Everyone seemed to assume the happy couple would benefit from preferential treatment when it came to Meghan’s immigration status, straight to British citizenship via Winsor Castle chapel, but Kensington Palace has made clear Prince Harry and Meghan will be sticking to the rules. So what do love-struck international couples wanting to build a life together in the UK need to bear in mind?
Engaged – plain sailing?
Meghan and Harry’s engagement was quickly followed by the announcement of their wedding in May 2018. Those in the know will have realised that the happy couple couldn’t afford to hang around – with Meghan (we assume) holding a fiancée visa, the pair had a mere six months to wed. So, despite the clash with the FA Cup Final on 19 May, it had to be! Much has been made of Meghan giving up her acting career to support Harry with his royal engagements. But those aware of the immigration rules will know that a fiancé(e) is not permitted to work until after the wedding, having secured a spouse visa.
The honeymoon destination has not yet been announced, but don’t be surprised if the couple decide to holiday in the UK; enabling them to pop into one of the UK Visa and Immigration’s (UKVI) Premium Service Centres on their way to Balmoral - to drop off Meghan’s leave to remain (LTR) application, and provide her biometrics: the Home Office still needs her photographs and fingerprints. While a romantic trip abroad has its attractions, an in-country application will avoid a minimum six week wait outside the UK.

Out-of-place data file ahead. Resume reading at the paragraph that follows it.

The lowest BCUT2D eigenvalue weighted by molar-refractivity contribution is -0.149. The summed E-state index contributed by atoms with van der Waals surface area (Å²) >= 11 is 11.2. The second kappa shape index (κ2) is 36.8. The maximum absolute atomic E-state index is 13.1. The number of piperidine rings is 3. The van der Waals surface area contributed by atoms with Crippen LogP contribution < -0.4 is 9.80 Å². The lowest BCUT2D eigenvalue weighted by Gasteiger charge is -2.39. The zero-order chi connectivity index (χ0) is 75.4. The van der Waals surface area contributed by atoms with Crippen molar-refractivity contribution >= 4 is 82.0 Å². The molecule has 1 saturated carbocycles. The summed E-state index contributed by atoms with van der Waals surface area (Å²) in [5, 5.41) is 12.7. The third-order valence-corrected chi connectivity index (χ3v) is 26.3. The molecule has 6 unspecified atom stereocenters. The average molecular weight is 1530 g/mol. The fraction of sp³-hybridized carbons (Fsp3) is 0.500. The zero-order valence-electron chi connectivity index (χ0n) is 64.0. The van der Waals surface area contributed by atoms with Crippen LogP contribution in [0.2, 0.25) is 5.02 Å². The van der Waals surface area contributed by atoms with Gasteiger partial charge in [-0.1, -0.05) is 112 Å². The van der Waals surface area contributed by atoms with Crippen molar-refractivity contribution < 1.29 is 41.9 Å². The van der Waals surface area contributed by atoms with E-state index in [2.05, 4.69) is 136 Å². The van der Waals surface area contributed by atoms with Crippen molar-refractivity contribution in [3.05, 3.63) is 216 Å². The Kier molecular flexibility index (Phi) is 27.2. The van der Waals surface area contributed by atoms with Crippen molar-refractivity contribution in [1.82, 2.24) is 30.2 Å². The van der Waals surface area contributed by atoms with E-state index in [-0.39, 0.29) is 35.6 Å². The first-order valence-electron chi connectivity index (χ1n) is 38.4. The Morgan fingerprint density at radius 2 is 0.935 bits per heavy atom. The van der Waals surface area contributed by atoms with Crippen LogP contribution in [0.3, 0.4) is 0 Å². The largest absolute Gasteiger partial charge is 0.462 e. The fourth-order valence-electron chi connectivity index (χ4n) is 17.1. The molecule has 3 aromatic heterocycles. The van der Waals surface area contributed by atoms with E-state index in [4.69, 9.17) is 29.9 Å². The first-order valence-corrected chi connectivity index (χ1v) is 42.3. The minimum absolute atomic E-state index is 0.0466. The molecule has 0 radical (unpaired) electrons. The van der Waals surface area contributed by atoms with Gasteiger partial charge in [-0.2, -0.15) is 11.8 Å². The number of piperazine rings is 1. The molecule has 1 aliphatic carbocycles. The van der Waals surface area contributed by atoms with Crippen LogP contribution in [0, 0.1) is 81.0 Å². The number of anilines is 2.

As a modern young couple, there was surely no need to rush to marry – after all they had only been dating for just over a year. However, like many millennials, their work had kept them on separate continents, and unable to demonstrate two years living together in a relationship “akin to marriage”, Meghan could not secure leave to remain in the UK as Harry’s “partner”. Those preferring not to or unable to marry need to ensure they can evidence the maturing of their relationship: a diamond helps, but joint names on the council tax bill and a sharing of expenses is what the UKVI are really looking for.
Marry for money?
Both independently wealthy, Harry and Meghan surely won’t have a problem; but the financial criteria are not as straight forward as one might think – 75 pages of guidance will leave them confused. Without a steady job providing an earned income of £16,800 per annum, and no business accounts for the last tax year, Harry will have to turn to the royal bankers. Confirmation he has held £62,500+ in a cash account for at least six months when Meghan makes her application for leave will satisfy the Home Office that he can provide for his Duchess during the first two and half years of their marriage.
Divided by a common language
Fortunately as a US national Meghan can tick the language box by producing her passport, but the list of English speaking countries is shorter than you might think. Those not on the list will need to have a degree taught or researched in English, or find time to fit in English lessons and a test alongside the wedding planning.
The long term (think six year) plan is undoubtedly for Megan to secure British citizenship, but first she needs to secure indefinite leave to remain. With rumours of a Commonwealth role for Harry, she will need to keep a tally of her time outside the UK over the next five years.
More than 180 days outside the UK in any twelve month period after the wedding will restart the clock on her indefinite leave application. They will also want to ensure the royal diary has them in the UK in 2020 to extend her leave.
Stuck for a wedding present?
Harry and Meghan would probably welcome a contribution to their immigration fees fund: for the generous, £10,500 will buy a super-premium home visit from the UKVI to take her biometrics. Those with a more limited budget can pick up her LTR application fee (£1,583) with the NHS surcharge a much more affordable £500 – you’d better get in there quick.
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